of Alabama at Birmingham has a team entrant. After rallying for permission to
participate, team "UAB" is constructing its vehicle. Team members have set
high standards for their first appearance at the event, with a goal of
achieving 1,000 mpg.

And in Mexico, students at Universidad Nacional Autonoma de Mexico (UNAM) are
hard at work finishing their two contending vehicles. Unlike many other teams
who can make modifications up to the event, UNAM set an ambitious deadline to
have their vehicles completed six weeks before the competition to allow for
enough time to transport them to Houston. But to the team, it's a small price
to pay, and they are looking forward to surpassing their goals at their second
competition.

Students at the Universidade Federal de Santa Caterina in Brazil are also
under a tight deadline to make their vehicle even lighter and more efficient
this year. Last year, the team achieved its goal of placing in the top 10 in
the popular Prototype Gasoline category and looks forward to returning to the
competition this year with a new goal of placing in the top three in the same
category.

Rallying the Community for Support
For other students, it's less about achieving the greatest mpg and more about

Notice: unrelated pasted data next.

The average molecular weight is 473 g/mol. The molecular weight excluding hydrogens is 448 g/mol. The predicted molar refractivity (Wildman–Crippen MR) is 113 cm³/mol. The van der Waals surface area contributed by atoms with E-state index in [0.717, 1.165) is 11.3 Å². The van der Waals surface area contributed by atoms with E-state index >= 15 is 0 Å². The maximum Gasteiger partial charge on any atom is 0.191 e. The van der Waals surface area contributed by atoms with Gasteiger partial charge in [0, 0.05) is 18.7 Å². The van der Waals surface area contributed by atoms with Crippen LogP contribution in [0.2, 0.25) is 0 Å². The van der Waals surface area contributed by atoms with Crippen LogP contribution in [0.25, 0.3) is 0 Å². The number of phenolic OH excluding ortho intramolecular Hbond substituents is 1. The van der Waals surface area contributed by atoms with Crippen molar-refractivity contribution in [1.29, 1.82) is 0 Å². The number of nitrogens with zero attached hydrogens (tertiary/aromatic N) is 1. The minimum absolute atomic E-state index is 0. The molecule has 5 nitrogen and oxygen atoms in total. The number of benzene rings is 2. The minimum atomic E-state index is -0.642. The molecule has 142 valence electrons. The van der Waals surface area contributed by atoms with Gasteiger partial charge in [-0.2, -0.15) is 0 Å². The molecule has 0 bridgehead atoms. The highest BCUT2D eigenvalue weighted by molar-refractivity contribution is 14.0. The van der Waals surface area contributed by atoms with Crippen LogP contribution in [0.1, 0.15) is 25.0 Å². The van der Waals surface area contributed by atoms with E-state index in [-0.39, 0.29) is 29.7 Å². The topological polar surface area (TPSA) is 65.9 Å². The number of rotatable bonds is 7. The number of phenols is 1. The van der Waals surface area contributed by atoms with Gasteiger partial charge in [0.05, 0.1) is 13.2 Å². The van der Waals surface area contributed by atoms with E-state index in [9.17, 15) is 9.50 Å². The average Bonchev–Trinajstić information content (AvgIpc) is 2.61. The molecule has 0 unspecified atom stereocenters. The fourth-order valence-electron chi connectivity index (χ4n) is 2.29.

simply getting on the track. Funding and community involvement is very
important and supporters can make all the difference.

Last year, James B. Dudley High School in Greensboro, N.C., rallied for
sponsorship and with the help of the local community, sent eight members to
Houston. This year, the team, called "Let's Do it Again," is hoping to raise
enough funds to send the entire team. While the students are looking forward
to competing, for them it's also about getting more experience and learning
from other schools. Ricky Lewis, the team's advisor, said of last year's
event, "We danced on the same floor as Purdue University and Penn State
University. And we weren't the best dancers, but we made the dance."
Additionally, Ricky Lewis says his team's involvement in Shell Eco-marathon
Americas has enabled him to integrate science, technology engineering and math
(STEM) principles which have stimulated creativity and innovation in the
students.

The University of Alaska, Fairbanks has also seen firsthand the challenges of
funding and is working hard to overcome them. The team has a long way to
travel to bring its six vehicles, appropriately named after Santa's reindeers,
to the competition.

Helping Students Prepare for the "Real World"
Shell Eco-marathon Americas helps students prepare for life in the "real
world," with many going on to pursue careers in the energy and technology
industries. Students at Brockport High School in Brockport, N.Y., are
contacting car companies to understand the most efficient motor type. A former
Penn State student used his experience and now works for NASCAR.

Participating in Shell Eco-marathon Americas also can help students determine
what they want to study before getting full-time work. Shante Stowell, a
former member of the "ShopGirls," an all-girls team from Granite Falls High
School outside of Seattle, Wash., leveraged her participation in Shell
Eco-marathon Americas while applying to the Massachusetts Institute of
Technology where she's now a student. Colin Hosli, a former member of the
Louisiana Tech team, credits his experience in Shell Eco-marathon Americas as